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Big Miami Reserve

Big Miami Reserve was about 760,000 acres in Indiana that was a reservation for the Miami Indians. It was created in the 1818 treaty at St. Mary's, Ohio, in which the tribe yielded claims to an area known was the New Purchase, south of the Wabash River (Oct. 6, 1818).

"Howard County land was totally within the region once known as the Big Miami Reserve," writes Carl Leiter in an article on the web site of the Kokomo-Howard County Public Library.

"The Miami Reserve contained some 760,000 acres and was the largest Indian reservation ever to exist within the State of Indiana," Leiter notes. "By treaty provisions, this reserve extended along the Wabash River from the mouth of the Salamonie River to the mouth of Eel River North in Wabash and Cass counties. This placed the eastern and western terminals at Lagro and Logansport, and the distance was precisely 34.54 miles.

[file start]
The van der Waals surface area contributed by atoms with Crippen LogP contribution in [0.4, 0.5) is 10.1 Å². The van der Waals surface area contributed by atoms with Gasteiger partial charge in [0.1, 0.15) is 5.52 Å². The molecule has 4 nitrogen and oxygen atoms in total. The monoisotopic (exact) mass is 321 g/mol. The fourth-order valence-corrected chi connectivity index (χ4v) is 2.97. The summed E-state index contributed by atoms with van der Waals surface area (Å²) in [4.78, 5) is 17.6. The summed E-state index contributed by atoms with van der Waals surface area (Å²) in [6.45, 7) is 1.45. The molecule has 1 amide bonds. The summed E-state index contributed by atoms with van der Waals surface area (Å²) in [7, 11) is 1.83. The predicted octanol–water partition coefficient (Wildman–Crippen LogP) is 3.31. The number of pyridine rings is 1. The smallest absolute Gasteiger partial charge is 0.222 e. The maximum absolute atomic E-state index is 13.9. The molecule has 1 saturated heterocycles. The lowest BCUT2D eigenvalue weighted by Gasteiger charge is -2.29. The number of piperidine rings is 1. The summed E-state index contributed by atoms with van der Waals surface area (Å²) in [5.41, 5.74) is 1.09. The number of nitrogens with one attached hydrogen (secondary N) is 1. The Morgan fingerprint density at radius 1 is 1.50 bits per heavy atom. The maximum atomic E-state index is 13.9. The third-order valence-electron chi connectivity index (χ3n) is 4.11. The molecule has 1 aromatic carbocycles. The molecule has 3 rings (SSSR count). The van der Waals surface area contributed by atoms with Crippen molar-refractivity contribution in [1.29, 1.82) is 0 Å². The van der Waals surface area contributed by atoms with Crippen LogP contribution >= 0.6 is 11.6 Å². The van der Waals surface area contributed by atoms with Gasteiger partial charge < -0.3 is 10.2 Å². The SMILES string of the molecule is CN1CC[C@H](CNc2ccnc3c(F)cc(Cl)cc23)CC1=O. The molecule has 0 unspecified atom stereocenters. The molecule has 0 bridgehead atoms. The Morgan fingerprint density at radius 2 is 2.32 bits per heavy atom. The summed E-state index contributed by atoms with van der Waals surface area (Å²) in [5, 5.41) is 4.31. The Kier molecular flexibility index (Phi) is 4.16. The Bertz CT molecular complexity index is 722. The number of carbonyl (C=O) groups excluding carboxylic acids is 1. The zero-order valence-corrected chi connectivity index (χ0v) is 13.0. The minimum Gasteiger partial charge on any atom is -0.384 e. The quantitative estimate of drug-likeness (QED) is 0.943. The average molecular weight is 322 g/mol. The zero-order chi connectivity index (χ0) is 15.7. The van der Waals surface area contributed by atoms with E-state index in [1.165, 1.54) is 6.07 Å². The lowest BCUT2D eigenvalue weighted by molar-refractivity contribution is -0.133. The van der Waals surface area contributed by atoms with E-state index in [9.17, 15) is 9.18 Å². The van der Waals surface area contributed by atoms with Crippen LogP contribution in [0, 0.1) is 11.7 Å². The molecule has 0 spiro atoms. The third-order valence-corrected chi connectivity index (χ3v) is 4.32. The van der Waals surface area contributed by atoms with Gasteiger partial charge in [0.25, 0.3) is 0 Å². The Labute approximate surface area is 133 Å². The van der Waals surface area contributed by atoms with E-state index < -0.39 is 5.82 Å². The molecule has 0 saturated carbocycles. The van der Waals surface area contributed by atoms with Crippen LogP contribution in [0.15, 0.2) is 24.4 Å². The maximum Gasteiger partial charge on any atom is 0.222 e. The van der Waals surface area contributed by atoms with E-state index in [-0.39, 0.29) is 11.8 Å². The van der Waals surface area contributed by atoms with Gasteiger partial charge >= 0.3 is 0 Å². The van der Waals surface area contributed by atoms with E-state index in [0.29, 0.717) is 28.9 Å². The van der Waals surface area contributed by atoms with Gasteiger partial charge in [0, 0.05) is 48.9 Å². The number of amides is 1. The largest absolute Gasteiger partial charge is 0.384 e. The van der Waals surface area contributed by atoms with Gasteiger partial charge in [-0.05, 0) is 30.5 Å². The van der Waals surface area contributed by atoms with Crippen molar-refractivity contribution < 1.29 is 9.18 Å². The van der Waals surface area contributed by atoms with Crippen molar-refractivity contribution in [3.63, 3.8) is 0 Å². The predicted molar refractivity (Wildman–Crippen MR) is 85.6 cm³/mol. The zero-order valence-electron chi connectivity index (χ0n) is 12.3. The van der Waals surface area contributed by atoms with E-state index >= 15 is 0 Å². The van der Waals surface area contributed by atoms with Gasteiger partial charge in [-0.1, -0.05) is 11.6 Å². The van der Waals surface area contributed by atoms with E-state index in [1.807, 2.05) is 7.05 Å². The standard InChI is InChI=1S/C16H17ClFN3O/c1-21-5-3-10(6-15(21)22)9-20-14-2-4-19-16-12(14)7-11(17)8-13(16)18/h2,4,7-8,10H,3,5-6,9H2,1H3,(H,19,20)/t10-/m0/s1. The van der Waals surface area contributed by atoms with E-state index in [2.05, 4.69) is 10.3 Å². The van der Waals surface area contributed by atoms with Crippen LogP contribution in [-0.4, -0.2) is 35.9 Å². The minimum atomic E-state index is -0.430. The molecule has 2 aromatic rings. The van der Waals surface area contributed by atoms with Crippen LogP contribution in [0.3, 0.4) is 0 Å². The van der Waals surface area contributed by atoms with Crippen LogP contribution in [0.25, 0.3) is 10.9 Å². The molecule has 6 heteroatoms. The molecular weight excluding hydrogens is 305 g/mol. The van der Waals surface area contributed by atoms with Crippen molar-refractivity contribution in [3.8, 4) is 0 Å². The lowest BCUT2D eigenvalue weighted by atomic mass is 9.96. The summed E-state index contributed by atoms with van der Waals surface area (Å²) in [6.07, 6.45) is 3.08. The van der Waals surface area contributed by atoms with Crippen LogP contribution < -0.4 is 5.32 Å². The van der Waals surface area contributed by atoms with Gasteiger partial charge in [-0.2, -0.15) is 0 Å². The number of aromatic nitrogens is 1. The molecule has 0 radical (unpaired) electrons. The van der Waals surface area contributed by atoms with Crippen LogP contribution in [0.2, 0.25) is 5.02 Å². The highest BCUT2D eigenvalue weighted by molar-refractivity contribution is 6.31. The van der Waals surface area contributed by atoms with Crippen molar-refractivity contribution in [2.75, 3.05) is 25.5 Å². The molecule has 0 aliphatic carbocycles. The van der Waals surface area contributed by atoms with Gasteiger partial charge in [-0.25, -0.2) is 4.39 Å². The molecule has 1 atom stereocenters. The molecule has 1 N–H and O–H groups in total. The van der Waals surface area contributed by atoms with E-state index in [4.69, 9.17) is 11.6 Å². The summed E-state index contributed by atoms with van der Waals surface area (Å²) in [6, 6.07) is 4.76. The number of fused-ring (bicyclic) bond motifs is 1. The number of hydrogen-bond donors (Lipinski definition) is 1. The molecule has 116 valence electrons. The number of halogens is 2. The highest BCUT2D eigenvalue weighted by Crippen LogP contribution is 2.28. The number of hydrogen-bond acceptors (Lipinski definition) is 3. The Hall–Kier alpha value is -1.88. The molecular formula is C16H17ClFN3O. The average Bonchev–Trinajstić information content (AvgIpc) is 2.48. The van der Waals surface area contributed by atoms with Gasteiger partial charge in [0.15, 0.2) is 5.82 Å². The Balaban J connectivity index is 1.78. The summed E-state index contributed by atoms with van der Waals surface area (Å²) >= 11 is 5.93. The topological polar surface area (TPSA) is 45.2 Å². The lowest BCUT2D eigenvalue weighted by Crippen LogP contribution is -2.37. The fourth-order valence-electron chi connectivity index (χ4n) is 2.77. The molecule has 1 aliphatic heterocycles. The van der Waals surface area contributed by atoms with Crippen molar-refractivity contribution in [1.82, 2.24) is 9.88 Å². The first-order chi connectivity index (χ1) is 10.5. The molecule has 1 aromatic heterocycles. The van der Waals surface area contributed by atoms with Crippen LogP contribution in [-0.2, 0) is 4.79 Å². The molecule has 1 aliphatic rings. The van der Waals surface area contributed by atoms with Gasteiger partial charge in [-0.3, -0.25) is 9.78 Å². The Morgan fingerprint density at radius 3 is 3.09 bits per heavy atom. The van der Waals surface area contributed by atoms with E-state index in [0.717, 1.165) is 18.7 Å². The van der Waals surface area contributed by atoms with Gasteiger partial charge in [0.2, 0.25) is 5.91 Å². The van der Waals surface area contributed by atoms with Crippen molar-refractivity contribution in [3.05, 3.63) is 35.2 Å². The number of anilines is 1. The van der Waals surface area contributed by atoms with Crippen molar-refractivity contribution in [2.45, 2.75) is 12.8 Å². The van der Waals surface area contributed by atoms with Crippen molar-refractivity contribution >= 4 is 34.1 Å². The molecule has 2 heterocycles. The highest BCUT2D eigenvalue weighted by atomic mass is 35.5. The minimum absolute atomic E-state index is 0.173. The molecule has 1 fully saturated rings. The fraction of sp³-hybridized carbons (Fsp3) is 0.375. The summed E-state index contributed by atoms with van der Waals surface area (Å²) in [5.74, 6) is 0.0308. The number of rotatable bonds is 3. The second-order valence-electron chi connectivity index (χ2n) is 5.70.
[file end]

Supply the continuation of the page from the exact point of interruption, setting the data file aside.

"Lines were then struck a similar distance south of those two points, and a southern line joining these east and west boundary lines passed near the present site of Tipton, Indiana. The Big Miami Reserve contained all of present-day Howard County, and portions of seven surrounding counties: Wabash, Miami, Cass, Clinton, Tipton, Madison and Grant."

The survey began in July 1819. Leiter said "at the time of the survey of the Big Miami Reserve in 1819-1820, the area was an unbroken wilderness, and there was not a white settlement between Terre Haute and Fort Wayne on the Wabash River."